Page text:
Obama spoke about the need for a 'moral revolution'
The President did not apologize for the U.S. nuclear bombing
Barack Obama on Friday became the first sitting U.S. president to visit Hiroshima, where he called for a “world without nuclear weapons” during his remarks at the city’s Peace Memorial Park.
Obama visits Hiroshima
Obama said that “71 years ago on a bright, cloudless morning, death fell from the sky and the world was changed.”
“A flash of light and a wall of fire destroyed a city, and demonstrated that mankind possessed the means to destroy itself,” the President added during his address at the site of the first nuclear bombing.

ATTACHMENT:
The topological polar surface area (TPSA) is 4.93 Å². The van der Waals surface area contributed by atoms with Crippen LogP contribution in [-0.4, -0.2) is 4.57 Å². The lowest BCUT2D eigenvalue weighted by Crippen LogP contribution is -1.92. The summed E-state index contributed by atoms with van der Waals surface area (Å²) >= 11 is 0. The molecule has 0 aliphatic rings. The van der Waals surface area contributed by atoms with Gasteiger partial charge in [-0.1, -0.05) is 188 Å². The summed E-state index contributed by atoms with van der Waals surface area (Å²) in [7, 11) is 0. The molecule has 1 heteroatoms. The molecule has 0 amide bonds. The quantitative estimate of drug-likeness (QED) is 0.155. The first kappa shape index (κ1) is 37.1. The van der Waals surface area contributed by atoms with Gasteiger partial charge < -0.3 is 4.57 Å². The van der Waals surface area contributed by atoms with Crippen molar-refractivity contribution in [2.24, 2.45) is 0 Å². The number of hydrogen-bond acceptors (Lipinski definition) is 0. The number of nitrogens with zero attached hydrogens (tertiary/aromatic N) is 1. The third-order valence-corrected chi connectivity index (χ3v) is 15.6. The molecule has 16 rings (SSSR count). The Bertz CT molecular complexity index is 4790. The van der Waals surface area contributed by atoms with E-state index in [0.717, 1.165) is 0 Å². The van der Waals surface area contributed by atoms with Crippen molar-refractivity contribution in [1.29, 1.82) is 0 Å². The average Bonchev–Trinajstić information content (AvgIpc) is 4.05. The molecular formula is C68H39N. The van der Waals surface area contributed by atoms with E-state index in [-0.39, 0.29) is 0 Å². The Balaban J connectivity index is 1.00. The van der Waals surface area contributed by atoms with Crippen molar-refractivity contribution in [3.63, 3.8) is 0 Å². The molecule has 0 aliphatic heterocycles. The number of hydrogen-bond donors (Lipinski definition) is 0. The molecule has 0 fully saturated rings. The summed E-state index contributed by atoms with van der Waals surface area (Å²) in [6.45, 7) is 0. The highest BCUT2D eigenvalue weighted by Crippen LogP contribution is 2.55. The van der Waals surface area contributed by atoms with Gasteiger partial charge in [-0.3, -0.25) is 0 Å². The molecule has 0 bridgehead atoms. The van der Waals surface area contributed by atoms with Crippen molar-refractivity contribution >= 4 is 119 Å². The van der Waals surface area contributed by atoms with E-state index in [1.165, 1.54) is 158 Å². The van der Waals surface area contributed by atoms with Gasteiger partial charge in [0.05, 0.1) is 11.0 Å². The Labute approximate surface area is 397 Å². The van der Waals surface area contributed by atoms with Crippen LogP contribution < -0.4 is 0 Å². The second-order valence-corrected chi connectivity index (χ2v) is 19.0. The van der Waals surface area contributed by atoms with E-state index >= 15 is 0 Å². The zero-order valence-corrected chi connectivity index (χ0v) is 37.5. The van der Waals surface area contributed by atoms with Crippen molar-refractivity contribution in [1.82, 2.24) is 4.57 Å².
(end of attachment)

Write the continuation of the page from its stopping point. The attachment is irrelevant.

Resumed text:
Obama was not expected to apologize for the U.S. action to hasten the end of World War II and he did not during his 20-minute-long remarks.
“Why do we come to this place, to Hiroshima? We come to ponder the terrible forces unleashed in the not so distant past. We come to mourn the dead … their souls speak to us and ask us to look inward. To take stock of who we are and what we might become.”
In the Hiroshima museum’s guest book before his speech, the President wrote that he hoped the world will “find the courage, together, to spread peace, and pursue a world without nuclear weapons.”